Welcome to the NBN Maidstone Victoria… or should you be welcomed to the Optus network? It seems the answer is the latter, because the NBN took so long to reach Maidstone that it was beaten to the finish line by Optus 5G. Better yet, NBN hasn’t even crossed the line yet, and Optus 5G is already there.
Many of us have languished in the world of inadequate internet connectivity. Just ask Chris or Duncan about their woeful internet experiences over the last couple of years, though both – fortunately – are now connected (with varying success) via the NBN.
Just like Chris and Duncan, though, for many customers those days of complete internet woe are over, and many Australians have access to connections of 50Mbps or higher. Not so for a significant number of users though.
While cables are being run into Maidstone in Victoria, Optus has already delivered 5G connectivity to the local users who are still waiting for NBN to be delivered. For some users, if Optus can deliver a good experience, those NBN cables may in fact never be used.
Connecting to 5G, locals are seeing 400Mbps speeds downstream on a regular basis with the speeds averaging over 300Mbps. Even in congested network times, they’re reporting speeds over 50Mbps which is the guaranteed minimum speed. If you experience speeds lower than this, there is an exit clause on the contract allowing you to leave with no penalty.
All of this is happening on an Optus 5G plan costing $70 per month for an unlimited data capacity.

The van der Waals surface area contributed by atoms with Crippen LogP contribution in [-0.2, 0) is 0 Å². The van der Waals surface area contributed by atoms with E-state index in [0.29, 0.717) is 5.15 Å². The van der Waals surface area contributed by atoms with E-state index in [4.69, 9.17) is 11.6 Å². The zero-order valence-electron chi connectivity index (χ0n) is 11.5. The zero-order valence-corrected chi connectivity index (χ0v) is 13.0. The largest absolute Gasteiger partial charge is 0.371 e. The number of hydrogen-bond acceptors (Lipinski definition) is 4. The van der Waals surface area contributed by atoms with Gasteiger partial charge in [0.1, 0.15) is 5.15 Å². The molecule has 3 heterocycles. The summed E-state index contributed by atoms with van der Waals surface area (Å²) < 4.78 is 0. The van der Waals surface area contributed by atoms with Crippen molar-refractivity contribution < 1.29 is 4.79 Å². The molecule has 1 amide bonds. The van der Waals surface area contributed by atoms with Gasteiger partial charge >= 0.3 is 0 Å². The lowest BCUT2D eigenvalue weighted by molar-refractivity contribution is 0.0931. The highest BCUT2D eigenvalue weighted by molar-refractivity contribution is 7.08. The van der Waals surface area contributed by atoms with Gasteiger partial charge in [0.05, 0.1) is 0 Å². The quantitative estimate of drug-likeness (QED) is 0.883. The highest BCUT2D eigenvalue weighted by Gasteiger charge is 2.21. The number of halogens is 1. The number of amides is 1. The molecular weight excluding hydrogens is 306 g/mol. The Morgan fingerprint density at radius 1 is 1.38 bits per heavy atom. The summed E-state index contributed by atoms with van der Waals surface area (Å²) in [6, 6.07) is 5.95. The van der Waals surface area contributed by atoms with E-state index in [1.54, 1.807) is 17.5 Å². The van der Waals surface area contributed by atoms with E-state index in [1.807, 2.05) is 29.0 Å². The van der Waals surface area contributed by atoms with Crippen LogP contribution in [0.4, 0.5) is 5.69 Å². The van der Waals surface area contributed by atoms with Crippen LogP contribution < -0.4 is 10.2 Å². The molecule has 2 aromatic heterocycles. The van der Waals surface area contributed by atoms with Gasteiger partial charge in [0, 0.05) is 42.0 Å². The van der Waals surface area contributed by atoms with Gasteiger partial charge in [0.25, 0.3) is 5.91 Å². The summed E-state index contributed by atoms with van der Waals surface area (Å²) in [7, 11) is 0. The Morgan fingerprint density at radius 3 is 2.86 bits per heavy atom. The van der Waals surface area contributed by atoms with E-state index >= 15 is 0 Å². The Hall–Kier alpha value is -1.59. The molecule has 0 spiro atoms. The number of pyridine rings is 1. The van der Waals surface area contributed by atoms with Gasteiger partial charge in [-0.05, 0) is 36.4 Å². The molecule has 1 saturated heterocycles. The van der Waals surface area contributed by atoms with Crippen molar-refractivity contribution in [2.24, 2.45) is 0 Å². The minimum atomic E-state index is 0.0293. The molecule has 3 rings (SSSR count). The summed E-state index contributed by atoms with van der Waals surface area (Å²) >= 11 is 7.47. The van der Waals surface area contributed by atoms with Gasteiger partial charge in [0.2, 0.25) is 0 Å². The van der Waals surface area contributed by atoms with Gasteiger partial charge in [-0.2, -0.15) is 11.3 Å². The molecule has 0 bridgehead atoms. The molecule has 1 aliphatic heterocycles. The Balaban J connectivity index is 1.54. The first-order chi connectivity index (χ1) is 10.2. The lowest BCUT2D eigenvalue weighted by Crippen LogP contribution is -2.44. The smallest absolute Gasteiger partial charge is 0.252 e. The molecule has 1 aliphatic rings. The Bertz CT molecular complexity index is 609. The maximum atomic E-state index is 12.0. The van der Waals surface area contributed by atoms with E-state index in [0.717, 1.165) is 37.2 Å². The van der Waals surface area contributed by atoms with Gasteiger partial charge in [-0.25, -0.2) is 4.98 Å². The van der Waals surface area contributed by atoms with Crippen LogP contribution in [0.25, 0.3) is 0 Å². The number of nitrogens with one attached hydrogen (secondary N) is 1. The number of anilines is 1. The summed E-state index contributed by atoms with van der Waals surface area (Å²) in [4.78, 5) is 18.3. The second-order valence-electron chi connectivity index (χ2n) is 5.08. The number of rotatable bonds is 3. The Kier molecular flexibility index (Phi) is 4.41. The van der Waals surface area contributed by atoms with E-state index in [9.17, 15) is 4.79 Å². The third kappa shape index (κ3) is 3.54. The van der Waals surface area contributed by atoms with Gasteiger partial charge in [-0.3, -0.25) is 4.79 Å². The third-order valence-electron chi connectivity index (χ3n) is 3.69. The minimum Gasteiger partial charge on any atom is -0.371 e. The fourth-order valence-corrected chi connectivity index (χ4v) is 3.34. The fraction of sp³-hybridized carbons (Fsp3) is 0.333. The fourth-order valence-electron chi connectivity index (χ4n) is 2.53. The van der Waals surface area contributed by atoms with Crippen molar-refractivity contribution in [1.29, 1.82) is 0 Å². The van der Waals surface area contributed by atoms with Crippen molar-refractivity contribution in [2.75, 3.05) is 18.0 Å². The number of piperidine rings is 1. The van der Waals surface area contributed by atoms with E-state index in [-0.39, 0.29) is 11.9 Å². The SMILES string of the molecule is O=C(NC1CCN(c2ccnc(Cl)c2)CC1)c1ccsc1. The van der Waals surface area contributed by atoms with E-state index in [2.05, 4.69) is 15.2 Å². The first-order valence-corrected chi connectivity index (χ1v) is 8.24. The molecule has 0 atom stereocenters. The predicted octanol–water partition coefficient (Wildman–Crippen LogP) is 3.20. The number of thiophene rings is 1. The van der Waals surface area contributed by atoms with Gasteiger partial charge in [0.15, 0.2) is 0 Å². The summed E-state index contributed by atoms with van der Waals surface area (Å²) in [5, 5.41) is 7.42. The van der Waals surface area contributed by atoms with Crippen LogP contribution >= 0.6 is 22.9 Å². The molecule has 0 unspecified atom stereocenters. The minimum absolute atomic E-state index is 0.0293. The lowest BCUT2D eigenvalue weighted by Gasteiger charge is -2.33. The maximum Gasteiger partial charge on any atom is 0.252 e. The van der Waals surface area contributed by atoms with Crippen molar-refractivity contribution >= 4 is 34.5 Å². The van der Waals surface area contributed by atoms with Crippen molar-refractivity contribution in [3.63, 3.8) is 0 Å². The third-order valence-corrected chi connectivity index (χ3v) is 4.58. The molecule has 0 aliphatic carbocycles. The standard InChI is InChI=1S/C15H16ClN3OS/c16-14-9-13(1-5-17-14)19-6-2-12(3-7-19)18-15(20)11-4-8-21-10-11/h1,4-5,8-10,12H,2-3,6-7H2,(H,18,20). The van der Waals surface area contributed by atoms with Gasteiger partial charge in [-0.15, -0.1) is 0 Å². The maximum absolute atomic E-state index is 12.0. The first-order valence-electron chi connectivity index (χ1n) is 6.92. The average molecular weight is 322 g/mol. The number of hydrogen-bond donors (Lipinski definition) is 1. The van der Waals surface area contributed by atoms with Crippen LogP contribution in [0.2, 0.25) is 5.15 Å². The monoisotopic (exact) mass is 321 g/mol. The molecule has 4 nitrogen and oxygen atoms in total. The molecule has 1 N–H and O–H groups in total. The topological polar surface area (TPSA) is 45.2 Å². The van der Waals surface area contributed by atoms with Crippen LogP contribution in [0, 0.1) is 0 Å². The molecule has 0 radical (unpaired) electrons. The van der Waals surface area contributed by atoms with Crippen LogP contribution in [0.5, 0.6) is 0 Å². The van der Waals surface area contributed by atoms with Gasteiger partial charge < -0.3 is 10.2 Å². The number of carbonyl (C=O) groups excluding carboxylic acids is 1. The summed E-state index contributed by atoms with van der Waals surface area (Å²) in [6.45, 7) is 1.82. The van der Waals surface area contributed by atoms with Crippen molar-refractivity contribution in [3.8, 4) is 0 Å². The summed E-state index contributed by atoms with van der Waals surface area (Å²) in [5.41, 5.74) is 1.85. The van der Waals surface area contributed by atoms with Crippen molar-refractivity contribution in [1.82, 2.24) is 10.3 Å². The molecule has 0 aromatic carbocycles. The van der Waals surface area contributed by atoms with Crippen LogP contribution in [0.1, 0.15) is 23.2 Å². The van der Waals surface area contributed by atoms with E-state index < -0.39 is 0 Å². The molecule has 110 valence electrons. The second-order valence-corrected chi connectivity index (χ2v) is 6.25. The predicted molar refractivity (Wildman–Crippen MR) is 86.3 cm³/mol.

Compare this to the Aussie Broadband 250/25 Mbps FTTP NBN plan at $169 per month and the 5G option could be a winner in terms of performance and – significantly – in terms of price.
There are some failings of 5G in terms of maintaining high speed connectivity. Range from the tower, any physical obstructions and even the weather conditions can have an effect on the speeds you’ll experience on 5G. So consider whether your close to a tower, where to place the modem and if external antenna options need to be utilized to maximise your experience.
A recent article from news.com.au has a user reporting several very positive factors.
- The only thing that was tricky was the positioning of the modem, but I got help from Optus over the phone.
- The latency is better than their ADSL2 connection was.
- Download times are fast… really fast for large files such as updates and operating system files.
- Multiple users are streaming simultaneously with no reported issues of buffering or noticeable lag on the network.
It is unfortunate that the NBN rollout has become so disjointed that houses have the potential for FTTP, where two streets over they may be on HFC, FTTC or FTTN. Not only that, but the rollout has been so prolonged in some areas, that mobile carriers have been able to deliver a brand new technology, with higher speeds for less.
5G has been hailed as the field of dreams, now that it’s becoming a viable product for users – it seems the players are ready to take to the field.